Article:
Initiation / B2

development in it.

a.JuridicConsequencesoftheNecessity of Baptism for Salvation Thetheologicaldoctrineofthenecessity of baptism for salvation—in fact or at

Parents are obliged to see to it that infants are baptized within the first weeks after birth; as soon as possible after the birth or even before it, parents are to go to the pastor to request the sacrament for their child and to be properly prepared

(cc.850; 853; 857; 860; 862; 865, §2; 867,

truths of faith, the person has in any way manifested an intention of receiving Baptism and promises to observe the commandments of the Christian religion (c.865, §2).

fair chance for growth and development. These guarantees operate on the adults who will play a part in the child’s growth and development—i.e., his parents, godparents or whoever takes their place.

least in intention—expressed in c.849,

for it (c.867, §1).

b. Juridic Dimension of the

Baptism [is] the gate to the sacraments, by


The parents of an infant who is to

is the basis not only of the fundamental

3) The disciplinary exceptions in

Incorporation to the Church

be baptized and likewise those who are to

right of all men to its reception, but also the canonical foundation of many aspects of its regulation. Noteworthy are the following:

case of urgency or danger of death:

§2). So taxative is this principle that it capacitates and legitimates any person

The capital canon of Title I: Baptism— like all the other opening canons of the titles corresponding to the other sacraments in the Code—immediately

undertake the office of godparent are to be properly instructed in the meaning of this sacrament and the obligations which are attached to it (c.851, §2).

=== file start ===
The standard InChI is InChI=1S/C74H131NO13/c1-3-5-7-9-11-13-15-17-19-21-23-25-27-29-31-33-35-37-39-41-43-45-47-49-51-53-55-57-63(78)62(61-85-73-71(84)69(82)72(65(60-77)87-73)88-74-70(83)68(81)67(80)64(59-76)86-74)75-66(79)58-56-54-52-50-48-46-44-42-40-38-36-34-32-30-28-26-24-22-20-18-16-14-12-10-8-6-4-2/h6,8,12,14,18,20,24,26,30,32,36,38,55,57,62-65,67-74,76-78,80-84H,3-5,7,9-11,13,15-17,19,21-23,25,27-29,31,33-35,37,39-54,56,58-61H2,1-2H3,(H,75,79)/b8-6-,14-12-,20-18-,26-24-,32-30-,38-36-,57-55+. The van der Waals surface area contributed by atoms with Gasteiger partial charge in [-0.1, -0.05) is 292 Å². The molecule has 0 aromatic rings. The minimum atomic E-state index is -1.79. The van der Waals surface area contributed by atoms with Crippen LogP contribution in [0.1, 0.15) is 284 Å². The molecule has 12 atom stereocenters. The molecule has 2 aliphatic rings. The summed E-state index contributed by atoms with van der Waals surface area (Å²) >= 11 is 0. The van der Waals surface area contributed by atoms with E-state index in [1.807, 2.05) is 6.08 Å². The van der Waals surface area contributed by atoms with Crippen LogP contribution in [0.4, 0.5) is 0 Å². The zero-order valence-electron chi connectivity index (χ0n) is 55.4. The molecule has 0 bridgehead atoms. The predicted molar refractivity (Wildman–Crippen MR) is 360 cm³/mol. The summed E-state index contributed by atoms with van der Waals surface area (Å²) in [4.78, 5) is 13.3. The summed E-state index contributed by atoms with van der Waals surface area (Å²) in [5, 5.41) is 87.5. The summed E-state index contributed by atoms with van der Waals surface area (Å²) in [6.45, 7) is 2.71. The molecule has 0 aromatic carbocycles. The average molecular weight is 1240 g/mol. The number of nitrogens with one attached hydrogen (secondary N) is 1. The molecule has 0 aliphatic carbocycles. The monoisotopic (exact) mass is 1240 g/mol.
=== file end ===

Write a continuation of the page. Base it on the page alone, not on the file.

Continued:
The general disposition for the

with the right intention to confer baptism


Infant of Catholic parents: An infant

declares the juridic situation effected by


For the licit baptism of an infant it is

baptism of adults: Every person not yet baptized and only such a person is

in case of necessity (c.861, §2).


necessary that the parents or at least one of them or the person who lawfully takes their

able to be baptized (c.864). Can.865, §1 specifies the minimum requirements

in danger of death is to be baptized without any delay (c.867, §2).

which men and women … are reborn as children of God [and] are incorporated in

place, gives consent (c.868, §1, 1º) and there be a founded hope that the infant will be

that adults:


Infant even of non-Catholic parents:

the Church (c.849). The incorporation

brought up in the Catholic religion; if such


have manifested the will to receive

The infant of Catholic parents, in fact

to the Church—understood as People

a hope is altogether lacking, the baptism is


of non-Catholic parents also, who is

of God juridically constituted—that

to be put off (2º).


be sufficiently instructed in the truths

in danger of death is licitly baptized

is carried out by Baptism has serious

2) By Baptism, a person is constituted

of faith and in Christian obligations;

c) be tested in the Christian life by means

even against the will of the parents (c.868, §2).

juridic consequences. Among these we can point out the following: